Home Fire News Creek Fire updates: Containment increases with slow burn; ‘dozer line’ repair grows

Creek Fire updates: Containment increases with slow burn; ‘dozer line’ repair grows

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Firefighters put out burning embers in the Fresno County community of Bald Mountain, in the foothills of the Sierra Nevada mountains, on Sept. 11, 2020. (Frederic J. Brown/AFP/Getty Images/TNS)

By Robert Rodriguez
The Fresno Bee

FRESNO, Calif. — Containment of the Creek Fire grew to 78% Sunday with total acres burned growing by 93 acres to 379,895, the U.S. Forest Service reported.

Sunday had been the estimated full-containment date for the past two weeks. Saturday, that date was changed to Nov. 30.

The wildfire has been burning in the Sierra National Forest in eastern Fresno and Madera counties since Sept. 4. The cause is under investigation.

Bolstered by favorable weather, fire crews have seen very little fire spread in the last five days, the USFS said. Crews are also gaining an upper hand in repairing some of the damage to forest created by fighting the fire with heavy equipment, including bulldozers.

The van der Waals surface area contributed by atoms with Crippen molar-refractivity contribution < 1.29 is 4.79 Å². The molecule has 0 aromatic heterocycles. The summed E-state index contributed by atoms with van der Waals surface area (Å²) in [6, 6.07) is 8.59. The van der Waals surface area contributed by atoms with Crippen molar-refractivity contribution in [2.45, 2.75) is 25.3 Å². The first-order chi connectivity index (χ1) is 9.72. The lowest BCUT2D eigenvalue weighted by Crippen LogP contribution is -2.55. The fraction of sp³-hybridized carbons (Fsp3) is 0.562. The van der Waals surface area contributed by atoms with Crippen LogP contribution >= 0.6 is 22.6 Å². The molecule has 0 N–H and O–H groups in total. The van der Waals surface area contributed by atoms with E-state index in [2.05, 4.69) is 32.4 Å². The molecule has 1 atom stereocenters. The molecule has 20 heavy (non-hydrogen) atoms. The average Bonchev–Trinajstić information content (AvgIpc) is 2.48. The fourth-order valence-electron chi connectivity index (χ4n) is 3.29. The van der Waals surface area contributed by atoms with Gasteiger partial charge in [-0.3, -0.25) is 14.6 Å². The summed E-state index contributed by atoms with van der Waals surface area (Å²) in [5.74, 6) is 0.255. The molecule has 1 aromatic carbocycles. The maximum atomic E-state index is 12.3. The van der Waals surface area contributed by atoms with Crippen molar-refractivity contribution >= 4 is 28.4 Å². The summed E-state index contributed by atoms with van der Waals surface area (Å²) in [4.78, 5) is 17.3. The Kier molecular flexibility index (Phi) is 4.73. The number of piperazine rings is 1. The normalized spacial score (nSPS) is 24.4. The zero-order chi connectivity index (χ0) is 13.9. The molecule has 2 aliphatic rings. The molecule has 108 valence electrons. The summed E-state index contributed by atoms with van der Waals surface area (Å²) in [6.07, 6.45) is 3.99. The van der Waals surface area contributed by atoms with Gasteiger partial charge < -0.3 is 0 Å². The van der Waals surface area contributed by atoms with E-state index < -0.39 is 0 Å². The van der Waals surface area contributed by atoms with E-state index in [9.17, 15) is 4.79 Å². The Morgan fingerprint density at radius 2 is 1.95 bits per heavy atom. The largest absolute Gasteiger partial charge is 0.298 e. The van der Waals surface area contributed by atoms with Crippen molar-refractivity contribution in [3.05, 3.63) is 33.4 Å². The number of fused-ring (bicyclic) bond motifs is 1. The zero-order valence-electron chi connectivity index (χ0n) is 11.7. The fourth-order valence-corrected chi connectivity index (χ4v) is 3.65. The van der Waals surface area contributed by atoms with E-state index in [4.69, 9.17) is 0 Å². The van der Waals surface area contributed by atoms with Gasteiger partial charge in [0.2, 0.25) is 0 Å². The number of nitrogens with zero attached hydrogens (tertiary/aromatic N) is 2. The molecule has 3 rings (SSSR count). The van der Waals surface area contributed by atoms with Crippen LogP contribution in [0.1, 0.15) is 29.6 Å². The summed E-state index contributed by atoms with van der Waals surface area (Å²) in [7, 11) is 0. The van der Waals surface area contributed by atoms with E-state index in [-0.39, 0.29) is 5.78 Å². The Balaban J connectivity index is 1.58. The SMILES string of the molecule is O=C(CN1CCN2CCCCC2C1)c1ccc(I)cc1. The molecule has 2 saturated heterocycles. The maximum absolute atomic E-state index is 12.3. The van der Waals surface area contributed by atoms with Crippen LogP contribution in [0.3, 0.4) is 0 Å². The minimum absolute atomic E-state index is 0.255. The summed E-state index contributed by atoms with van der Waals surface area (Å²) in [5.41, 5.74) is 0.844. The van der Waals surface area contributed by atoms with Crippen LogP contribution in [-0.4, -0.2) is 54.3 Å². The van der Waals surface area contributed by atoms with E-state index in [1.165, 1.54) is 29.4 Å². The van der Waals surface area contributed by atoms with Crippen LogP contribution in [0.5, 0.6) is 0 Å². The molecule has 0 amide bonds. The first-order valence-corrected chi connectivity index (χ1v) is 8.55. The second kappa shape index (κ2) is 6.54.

Currently, of 338 miles of “dozer line,” 258 miles have been completely repaired, or 76%. Roads are also being repaired. Of 148 miles that were used as a fire line, about 80% or 118 miles have been repaired.

“We are working on restoring some of the impact on the landscape,” said Sunshine Meitzner, U.S. Forest Service public information officer.

Although the Sierra National Forest remains closed through Nov. 24, Meitzner said the forest service is also reassessing the closure boundaries.

The Creek Fire is the fourth-largest fire in California history (five of the top six happened this year) and is the largest single-incident fire, trailing three “complex” fires where multiple incidents merged. The Creek Fire has destroyed 853 structures and damaged 64. Firefighting personnel included 356, with 29 firefighter injuries reported.

In the Sequoia National Forest, the SQF Complex Fire was 83% contained as of Saturday and had burned 174,178 acres.

In a news release, incident commander Mike Wakoski thanked everyone in the communities affected by the fire.

“Their support and patience have been appreciated by all those involved in helping manage this incident. Personnel on the Forest will continue to work on suppression repair as weather permits and will patrol and monitor those areas of the fire that still show some heat,” Wakoski said.

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(c)2020 The Fresno Bee (Fresno, Calif.)

Distributed by Tribune Content Agency, LLC

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